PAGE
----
I followed Bernie Sanders on social media before he was a candidate for the US presidency. Why? Because he was raising issues I had been thinking about for three years as I researched and wrote Her Lost Year—and tried to make sense of the astonishing rise in childhood mental distress.
He used words and phrases I’d never heard coming from a high-profile politician before such as “oligarchy,” “income distribution,” and “income inequality.” He dared say it—that our economic system is rigged. That our political system is corrupt. That our government is not serving the people, but corporate interests and the billionaire class.
By the time Sanders declared his candidacy, I had lost faith in policy as a driving force for social change. But with his entry into the race, I found renewed energy to get involved in the political process. I attended the caucus. I volunteered to be a delegate to our county and district conventions. And I’ll be heading to Des Moines this weekend as a delegate to the state convention!
I went all in, because I believe that unless we are able to create a more equal and just society, we will destroy this planet, ourselves, and each other.
On Income Inequality
The past several weeks, I’ve been reading a 400-page masterpiece called The Spirit Level: Why Greater Equality Makes Societies Stronger by Richard Wilkinson and Kate Pickett. This book makes a strong case for a causal relationship between income inequality and most negative health outcomes, including obesity, teen pregnancy, mental illness, violence, and lower life expectancy. (For the highlights, watch this TED Talk by Dr. Wilkinson.)
The evidence shows that reducing inequality is the best way of improving the quality of the social environment, and so the real quality of life, for all of us.
More than ever, I am convinced that we can reduce many of our social issues if we move toward a more equitable society, or what the authors of The Spirit Level refer to as a “sociable society.”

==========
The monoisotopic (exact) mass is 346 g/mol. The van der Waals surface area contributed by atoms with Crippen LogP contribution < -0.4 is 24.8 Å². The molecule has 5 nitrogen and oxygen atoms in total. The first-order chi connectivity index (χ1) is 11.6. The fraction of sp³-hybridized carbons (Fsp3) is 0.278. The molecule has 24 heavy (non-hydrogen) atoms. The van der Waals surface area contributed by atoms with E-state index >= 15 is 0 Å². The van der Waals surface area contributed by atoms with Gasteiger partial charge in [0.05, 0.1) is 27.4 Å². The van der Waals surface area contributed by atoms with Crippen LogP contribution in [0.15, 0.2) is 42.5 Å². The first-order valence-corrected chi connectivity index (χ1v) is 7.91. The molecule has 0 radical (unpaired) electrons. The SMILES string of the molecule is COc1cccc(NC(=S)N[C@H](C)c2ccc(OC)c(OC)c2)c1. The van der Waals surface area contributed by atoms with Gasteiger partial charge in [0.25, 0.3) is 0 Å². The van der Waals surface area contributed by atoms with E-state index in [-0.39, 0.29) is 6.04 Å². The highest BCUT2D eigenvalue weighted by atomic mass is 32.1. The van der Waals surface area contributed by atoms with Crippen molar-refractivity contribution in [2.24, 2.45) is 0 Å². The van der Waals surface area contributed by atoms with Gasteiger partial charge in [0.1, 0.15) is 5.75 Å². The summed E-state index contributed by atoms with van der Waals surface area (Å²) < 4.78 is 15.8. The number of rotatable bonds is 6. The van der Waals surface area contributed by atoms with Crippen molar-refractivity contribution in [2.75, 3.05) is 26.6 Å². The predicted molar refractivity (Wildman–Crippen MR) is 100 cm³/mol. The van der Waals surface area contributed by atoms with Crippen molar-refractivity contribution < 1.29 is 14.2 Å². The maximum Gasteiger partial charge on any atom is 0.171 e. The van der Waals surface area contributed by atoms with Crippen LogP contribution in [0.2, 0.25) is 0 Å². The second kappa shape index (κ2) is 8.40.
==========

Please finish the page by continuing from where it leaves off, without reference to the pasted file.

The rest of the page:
A Government for the People
The first step, as Sanders has shouted from the rooftops throughout this primary season, is to get big money out of our political system. This means overturning Citizens United and reforming our disastrous campaign finance system.
This must be our focus!
Until then, our elected representatives will have a hard time putting policies in place to create a sociable society, such as raising the minimum wage, providing free public higher education, and promoting labor unions and employee-owned businesses.
However, we are distracted from the main goal by not making the connection between income inequality and social problems. Instead, we focus on distinct (expensive) programs to reduce obesity, prevent teen pregnancies, lower rates of violence, treat the mentally ill, feed the hungry, etc., often with mixed results.
As the authors of The Spirit Level point out:
Rather than reducing inequality itself, the initiatives aimed at tackling health or social problems are nearly always attempts to break the links between socio-economic disadvantage and the problems it produces. The unstated hope is that people – particularly the poor – can carry on in the same circumstances, but will somehow no longer succumb to mental illness, teenage pregnancy, educational failure, obesity or drugs.
Some of us also get distracted thinking that equality is a bad word: Equality means that I’ll be giving up some of my hard-earned money so the government can inefficiently manage it and give handouts to freeloaders. It’s much better to let the rich keep their money and put some of it into foundations to help solve the very social problems created by inequality in the first place. This thinking is flawed. For one, unless you look at people making more than $10,000,000 per year, the group that gives the highest percentage of their income to charity is the $45,000 to $50,000 group—not the wealthy. Further, only 15 percent of all charitable giving in the US comes from foundations, while 72 percent comes from individuals.